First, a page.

We can look at the history of technology as a human-driven, parallel experiment of evolution. Artifacts are (so far) not capable of self-reproduction, but the population-level dynamics of long-term technological innovation nonetheless resemble biological evolution in many ways. The design of new technologies is strongly influenced by existing technologies, and technological change can be viewed as a process of descent with variation and selection. Both chance and the appropriate context are required for innovations to occur.
Lineages of design often show rapid change and diversification as well as exaptation. The later is illustrated by Gutenberg's printing press, when an existing technology (the screw press) that was co-opted to serve a completely novel purpose. Extinction and replacement are also common. As soon as a genuinely novel invention appears, it is typically followed by an enormous diversification, followed by the extinction (and turnover) of most competing inventions. Moreover, technological change also displays convergence: similar discoveries are made simultaneously by different inventors such as the more than 20 different patents involving light bulb inventions prior to Edison's success. The view that technological evolution follows similar rules to biological evolution has captured the interest of scientists, historians and engineers alike.
Despite the commonalities, technological evolution departs from biological evolution in fundamental ways.For technological change long-term goals and expectations play a leading role in which the designers seek optimality, typically under explicit criteria such as efficiency, cost and speed. Moreover, as pointed by François Jacob, in contrast to artifacts, living structures are largely the result of tinkering, i.e. a widespread reuse and combination of available elements to build new structures. Technology is highly dependent on the combination of preexisting inventions, but unlike biology, the introduction of new simple elements can completely reset the path of future technologies. In contrast, in biology, once established, solutions to problems are seldom replaced.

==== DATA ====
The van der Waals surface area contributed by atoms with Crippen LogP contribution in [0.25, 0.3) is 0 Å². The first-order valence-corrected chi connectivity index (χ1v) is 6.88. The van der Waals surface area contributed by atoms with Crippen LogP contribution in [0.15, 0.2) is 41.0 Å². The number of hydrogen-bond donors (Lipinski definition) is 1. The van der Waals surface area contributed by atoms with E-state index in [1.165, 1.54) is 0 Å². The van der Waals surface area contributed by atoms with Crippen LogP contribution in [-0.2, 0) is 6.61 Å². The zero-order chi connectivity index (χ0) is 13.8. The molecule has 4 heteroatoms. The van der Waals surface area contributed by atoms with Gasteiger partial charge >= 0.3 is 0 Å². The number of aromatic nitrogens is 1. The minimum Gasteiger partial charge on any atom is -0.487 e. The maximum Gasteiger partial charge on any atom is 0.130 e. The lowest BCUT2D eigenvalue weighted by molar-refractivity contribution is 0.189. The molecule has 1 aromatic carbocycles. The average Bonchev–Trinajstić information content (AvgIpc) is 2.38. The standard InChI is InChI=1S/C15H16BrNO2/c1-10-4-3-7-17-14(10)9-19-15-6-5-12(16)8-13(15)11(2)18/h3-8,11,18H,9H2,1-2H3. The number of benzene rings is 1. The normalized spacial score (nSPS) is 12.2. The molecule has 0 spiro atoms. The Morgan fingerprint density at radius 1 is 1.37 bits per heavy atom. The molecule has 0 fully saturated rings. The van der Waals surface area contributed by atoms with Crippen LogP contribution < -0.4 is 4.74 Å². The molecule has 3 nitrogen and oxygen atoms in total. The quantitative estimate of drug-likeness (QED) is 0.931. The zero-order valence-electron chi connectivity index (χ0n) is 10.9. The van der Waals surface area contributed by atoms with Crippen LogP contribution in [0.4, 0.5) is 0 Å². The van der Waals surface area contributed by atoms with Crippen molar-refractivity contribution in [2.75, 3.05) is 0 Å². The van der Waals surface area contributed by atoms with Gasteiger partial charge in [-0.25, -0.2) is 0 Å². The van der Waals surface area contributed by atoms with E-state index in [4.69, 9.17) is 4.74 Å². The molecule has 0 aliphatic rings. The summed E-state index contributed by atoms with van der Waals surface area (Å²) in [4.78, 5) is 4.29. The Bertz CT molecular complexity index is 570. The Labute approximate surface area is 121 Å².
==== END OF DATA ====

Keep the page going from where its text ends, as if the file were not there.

Both biological and technological innovations involve cost constraints. Thermodynamic efficiency can also help understanding the origin of some structures. Allometric scaling laws provide a good illustration of how a theory of biological distribution networks (including both vascular and respiratory ones) based on efficient energy dissipation on fractal trees. Efficiency has also been driving technological improvements and marks the development of the steam engine and the bicycle. The evolution of the latter can be traced as a succession of improvement steps towards increasing performance and lower metabolic cost. However, the coupling between energy costs and improvements is not a precondition for technological change to occur. On one hand, many examples illustrate a common pattern of development of a given invention: in early stages, inventions are often overly expensive and not perceived as economically relevant. The barrier to diffusion can only be overcome through the vision of individuals pursuing their views and goals.
Is it possible to formulate a theory of technological evolution? How much can we take advantage from our theoretical understanding of biological evolution? Recent advances within network theory and a unique availability of the fossil record of human inventions might help in reaching that goal. Such theory needs to consider the existence of universal trends, the economic context and history. We believe that a major effort in this direction would settle the debate on similarities versus differences.